Published on Monday, June 11, 2001 in The Progressive magazine
On the Death of Timothy McVeigh
by Matthew Rothschild
It was the first day of summer vacation.
My kids were home, lounging in front of the TV in their pajamas and undershorts.
No need to get ready for school.
But there was a lesson to be learned this morning.
About the cruelty and perverse logic of the death penalty.
When the media witnesses took the podium after the warden announced the death of Timothy McVeigh, they relayed mundane detail after detail of the execution: the timing, what McVeigh was wearing, how many times he nodded and to whom.
But a couple of the details were ghoulish: He died with his eyes open, and his skin turned an eerie sort of yellow.
At that, my son William, nine, winced.
William had asked me yesterday, "If he is going to be executed for killing someone, then what about the person who executes him? Won't it go on and on?"
As any child can figure out, there is a basic lack of consistency and morality in imposing the death penalty: If killing is wrong, then why is it OK for the state to kill the killer?
The death penalty, even when applied to the biggest mass murderer in U.S. history (not counting Presidents, Defense Secretaries, and CIA Directors), is not justifiable. It does not deter. It simply exacts revenge.
And for some of the victims' families, even lethal injection was not enough. I heard a father who lost his daughter at Oklahoma City say, on Sunday night, that McVeigh should have been stoned to death.
I can understand the feelings of the victims' families. But we don't have relatives of the victims impose sentences in our system for one simple reason: It's impossible for them to be impartial and to arrive at a fair decision.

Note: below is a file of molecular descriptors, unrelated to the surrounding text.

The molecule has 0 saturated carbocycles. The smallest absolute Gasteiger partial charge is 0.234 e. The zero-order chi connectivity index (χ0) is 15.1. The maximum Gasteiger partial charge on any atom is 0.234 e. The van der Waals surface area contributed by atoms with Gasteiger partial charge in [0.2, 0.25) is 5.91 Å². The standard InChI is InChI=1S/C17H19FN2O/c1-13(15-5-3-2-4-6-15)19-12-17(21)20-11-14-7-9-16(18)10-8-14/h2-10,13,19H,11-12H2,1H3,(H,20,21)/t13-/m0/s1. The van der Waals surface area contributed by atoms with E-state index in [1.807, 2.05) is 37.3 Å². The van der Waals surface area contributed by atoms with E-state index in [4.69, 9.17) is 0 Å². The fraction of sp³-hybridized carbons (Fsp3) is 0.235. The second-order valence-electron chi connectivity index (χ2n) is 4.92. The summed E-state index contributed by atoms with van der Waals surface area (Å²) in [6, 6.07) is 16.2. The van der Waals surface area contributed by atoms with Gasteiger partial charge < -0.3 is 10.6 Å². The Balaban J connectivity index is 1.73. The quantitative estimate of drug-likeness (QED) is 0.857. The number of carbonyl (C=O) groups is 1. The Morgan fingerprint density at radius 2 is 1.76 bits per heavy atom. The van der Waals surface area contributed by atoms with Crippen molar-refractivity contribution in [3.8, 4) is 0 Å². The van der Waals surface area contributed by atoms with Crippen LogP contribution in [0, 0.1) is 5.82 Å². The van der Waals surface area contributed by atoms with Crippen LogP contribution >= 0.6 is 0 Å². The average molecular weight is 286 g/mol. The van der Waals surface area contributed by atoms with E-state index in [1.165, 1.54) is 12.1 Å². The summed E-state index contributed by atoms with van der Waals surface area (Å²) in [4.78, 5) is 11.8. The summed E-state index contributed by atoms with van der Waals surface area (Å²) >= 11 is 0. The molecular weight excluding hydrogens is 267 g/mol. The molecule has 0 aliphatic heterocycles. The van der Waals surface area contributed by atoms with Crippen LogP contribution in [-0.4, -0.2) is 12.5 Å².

And fairness is wanting in our criminal justice system, as even McVeigh's case makes clear.
The FBI's failure to hand over more than 4,000 documents to the defense should have been grounds for a longer stay of execution, at the very least. Prosecutorial error and prosecutorial misconduct occur with appalling frequency, as The Chicago Tribune and The Washington Post have shown in lengthy investigations.
But even when the prosecutors act by the book, even when the guilt of the inmate is beyond question, as in the case of McVeigh, even when the crime is horrific, as in the case of McVeigh, the death penalty serves no purpose but to coarsen our society and throw us back to a medieval time.
"Enough is enough. Turn it off," my wife, Jean, said, after we had heard from five or six of the media witnesses.
And so I did.
I was relieved, and my kids were relieved.
They could go back to their summer vacation.
But there is no vacation for the machinery of death.
Another federal execution is scheduled for next week.
Copyright 2001 The Progressive, Madison, WI